Orchestrating all this has been a reddish blond, sometimes madman named Jim Borcherding, an Eric the Red reincarnated. Borcherding has two blond post men, John Laing and Bruce Hamming. Laing, 7 feet tall, and Hamming, almost that high, both tower academically, with nearly perfect grade averages. The two whipsaw top-grade competition unmercifully, either in a double stack power offense or a double low post 2-2-1. Among the rest, Chuck Menzer is only 6'6", but has a way of hitting 50% of his shots from beyond 20 feet. Mark Brooks, the other wingman, is also a good shot and plays fine defense. And the man who holds it all together is 6', slightly bald Drew Boster, who never seems to lose his composure. The Vikings even have that big-school luxury, a genuine supersub, Jim VanDeCasteele, who really does come into games and swish the 25-foot last-second shot in overtime.
It is the front line, though, that makes the team go, particularly Laing. Only three days out of the infirmary, where he was recovering from mononucleosis, he outscored, outrebounded and out-blocked Eau Claire's ballyhooed Mike Ratliff. Laing has tremendous jumping ability, and for all his aggressive moves from the top of the lane, he is one of the gentlest men in basketball.
Augustana got Laing in a typical coup. One day John's sister Jean wandered into Borcherding's office and told the coach that she had a brother who played basketball. Borcherding didn't pay much attention until she mentioned that John was 6'8" and still growing. Unfortunately, Laing led his team to the state tournament, thereby causing big-time coaches like Ralph Miller of Iowa to pursue him. But he still went to Augie; his sister sold him on its academic virtues.
A sensation as a freshman—he came off the bench to score 22 points against Eau Claire—Hamming did not cost a mint to recruit, either. His father is a top-rated geography professor at Augustana. And Menzer came to Augie because his pastor said he should. He has scored over 1,000 points in three years. Brooks was almost ignored by recruiters. Like Menzer, he shoots almost 50% from outside and has scored well over 1,000 points. Boster was not even highly regarded by Augie, but he quietly does such essential things as getting 18 assists in one game.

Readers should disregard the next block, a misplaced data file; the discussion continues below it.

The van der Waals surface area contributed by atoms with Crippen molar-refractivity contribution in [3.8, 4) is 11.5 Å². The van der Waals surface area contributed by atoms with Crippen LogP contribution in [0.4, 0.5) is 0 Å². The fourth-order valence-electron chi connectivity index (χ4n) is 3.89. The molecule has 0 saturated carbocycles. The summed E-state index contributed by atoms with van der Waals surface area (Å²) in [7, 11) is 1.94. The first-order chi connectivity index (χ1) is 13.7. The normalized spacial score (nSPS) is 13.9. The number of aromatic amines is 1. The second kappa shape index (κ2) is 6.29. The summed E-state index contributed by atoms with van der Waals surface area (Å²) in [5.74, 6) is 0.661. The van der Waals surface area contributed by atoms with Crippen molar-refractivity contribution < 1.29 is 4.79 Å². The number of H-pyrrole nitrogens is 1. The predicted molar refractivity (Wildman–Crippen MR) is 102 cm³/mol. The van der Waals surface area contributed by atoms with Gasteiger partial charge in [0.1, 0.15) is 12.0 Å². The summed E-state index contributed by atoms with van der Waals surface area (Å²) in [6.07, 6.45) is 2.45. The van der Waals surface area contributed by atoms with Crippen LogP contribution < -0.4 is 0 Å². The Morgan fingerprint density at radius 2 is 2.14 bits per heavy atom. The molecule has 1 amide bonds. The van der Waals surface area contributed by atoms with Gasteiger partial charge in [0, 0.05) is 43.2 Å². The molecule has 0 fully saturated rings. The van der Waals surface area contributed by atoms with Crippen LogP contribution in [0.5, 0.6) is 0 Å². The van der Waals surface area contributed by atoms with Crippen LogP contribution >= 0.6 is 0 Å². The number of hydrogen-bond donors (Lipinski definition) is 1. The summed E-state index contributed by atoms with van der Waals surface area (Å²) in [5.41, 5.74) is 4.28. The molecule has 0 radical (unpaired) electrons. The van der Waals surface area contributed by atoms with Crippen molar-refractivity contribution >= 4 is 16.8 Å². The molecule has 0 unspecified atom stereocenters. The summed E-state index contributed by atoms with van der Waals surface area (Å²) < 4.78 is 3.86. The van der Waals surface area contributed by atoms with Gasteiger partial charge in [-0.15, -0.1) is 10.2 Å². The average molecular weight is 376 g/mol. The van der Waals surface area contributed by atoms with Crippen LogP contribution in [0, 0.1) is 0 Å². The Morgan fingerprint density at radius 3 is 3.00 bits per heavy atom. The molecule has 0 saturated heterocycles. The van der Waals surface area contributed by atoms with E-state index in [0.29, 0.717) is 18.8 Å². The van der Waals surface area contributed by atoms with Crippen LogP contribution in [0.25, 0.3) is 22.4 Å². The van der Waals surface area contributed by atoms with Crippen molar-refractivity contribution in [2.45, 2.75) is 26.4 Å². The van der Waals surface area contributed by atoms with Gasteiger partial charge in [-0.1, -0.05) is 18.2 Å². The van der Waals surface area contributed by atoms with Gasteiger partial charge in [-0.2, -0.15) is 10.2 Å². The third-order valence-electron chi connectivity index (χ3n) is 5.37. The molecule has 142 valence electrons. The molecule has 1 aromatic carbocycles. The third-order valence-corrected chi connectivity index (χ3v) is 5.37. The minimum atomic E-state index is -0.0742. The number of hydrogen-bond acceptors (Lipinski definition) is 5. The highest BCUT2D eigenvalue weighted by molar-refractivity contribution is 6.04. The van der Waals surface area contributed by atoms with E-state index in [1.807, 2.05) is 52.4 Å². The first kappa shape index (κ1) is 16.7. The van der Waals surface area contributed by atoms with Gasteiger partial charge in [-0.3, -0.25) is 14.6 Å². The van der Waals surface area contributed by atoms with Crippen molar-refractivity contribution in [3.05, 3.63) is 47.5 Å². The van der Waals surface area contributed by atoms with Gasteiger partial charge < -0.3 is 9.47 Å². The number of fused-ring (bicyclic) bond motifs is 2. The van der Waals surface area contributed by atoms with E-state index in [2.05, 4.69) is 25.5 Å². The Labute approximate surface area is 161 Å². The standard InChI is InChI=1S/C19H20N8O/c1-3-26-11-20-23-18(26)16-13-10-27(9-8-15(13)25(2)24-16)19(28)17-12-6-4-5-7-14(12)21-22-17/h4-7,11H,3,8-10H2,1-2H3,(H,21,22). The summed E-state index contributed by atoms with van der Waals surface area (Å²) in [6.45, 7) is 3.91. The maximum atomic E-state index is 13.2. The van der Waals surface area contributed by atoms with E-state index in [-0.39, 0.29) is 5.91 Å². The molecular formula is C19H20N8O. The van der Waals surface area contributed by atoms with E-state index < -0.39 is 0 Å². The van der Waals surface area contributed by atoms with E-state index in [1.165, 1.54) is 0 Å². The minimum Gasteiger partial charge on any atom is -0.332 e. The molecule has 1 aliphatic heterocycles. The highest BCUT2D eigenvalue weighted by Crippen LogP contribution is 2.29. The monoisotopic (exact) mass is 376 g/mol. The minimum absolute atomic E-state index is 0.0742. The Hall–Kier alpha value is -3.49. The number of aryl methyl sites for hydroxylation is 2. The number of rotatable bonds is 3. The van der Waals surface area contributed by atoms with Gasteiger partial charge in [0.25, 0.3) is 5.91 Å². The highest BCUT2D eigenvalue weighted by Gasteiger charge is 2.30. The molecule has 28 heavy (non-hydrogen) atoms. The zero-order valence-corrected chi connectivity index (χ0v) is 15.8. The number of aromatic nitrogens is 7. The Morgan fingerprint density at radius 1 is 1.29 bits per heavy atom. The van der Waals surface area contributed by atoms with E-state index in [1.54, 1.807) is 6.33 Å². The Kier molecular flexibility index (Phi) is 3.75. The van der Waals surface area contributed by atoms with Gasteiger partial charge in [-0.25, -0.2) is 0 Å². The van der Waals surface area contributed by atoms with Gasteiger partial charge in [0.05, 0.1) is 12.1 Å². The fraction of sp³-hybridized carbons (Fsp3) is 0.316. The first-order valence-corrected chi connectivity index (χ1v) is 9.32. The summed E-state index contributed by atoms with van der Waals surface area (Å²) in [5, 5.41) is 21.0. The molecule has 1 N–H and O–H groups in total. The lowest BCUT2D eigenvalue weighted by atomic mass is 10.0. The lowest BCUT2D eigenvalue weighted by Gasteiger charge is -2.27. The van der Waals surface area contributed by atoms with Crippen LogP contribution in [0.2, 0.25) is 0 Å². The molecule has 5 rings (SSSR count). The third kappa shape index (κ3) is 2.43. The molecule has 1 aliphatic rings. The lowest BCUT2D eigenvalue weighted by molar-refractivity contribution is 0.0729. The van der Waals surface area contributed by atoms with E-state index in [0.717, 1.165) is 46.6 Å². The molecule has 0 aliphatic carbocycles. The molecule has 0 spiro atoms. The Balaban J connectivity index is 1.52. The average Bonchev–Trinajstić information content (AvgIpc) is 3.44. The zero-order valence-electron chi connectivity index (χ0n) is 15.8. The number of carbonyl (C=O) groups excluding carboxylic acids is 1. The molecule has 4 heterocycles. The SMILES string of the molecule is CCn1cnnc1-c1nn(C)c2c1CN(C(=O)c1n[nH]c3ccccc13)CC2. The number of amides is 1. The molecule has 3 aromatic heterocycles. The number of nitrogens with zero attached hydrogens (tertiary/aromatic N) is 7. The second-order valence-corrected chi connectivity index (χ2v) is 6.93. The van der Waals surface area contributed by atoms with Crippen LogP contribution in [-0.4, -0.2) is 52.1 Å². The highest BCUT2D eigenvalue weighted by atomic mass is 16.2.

Augustana's ascension—it is presently ranked sixth among small colleges—coincides with the arrival of Borcherding, who was hired as a baseball coach. He was pressed into service as head basketball coach for a typical Augie reason: his predecessor left to study for a doctorate. A fervent disciple of Miller, he is a compelling Billy Sunday type. "Borch has an incredible sense of timing about people," says Dr. Thomas Tredway, dean of Augustana. "He knows precisely when people need to be kicked and when they need to be told aw——, it's just a game."
The Vikings obey Borcherding's demands for team balance and unselfishness with such enthusiasm that they make Bill Bradley look like Pete Maravich. With relish they swallow rules that most coaches would blanch at: "Your squad membership is granted by the coach and can be revoked at any time.... We tolerate no insubordination. Address each member of the staff as 'Coach' or 'Mr.' You leave the squad if you fail once to show proper respect.... You will always be treated fairly here. If you think otherwise, come and see me, not anyone else.... No filth, profanity or dirty play will ever be tolerated.... The player with the ball is to create a shot for a teammate, not for himself." Etc., etc. Heaven forbid that an Augie player grandstand.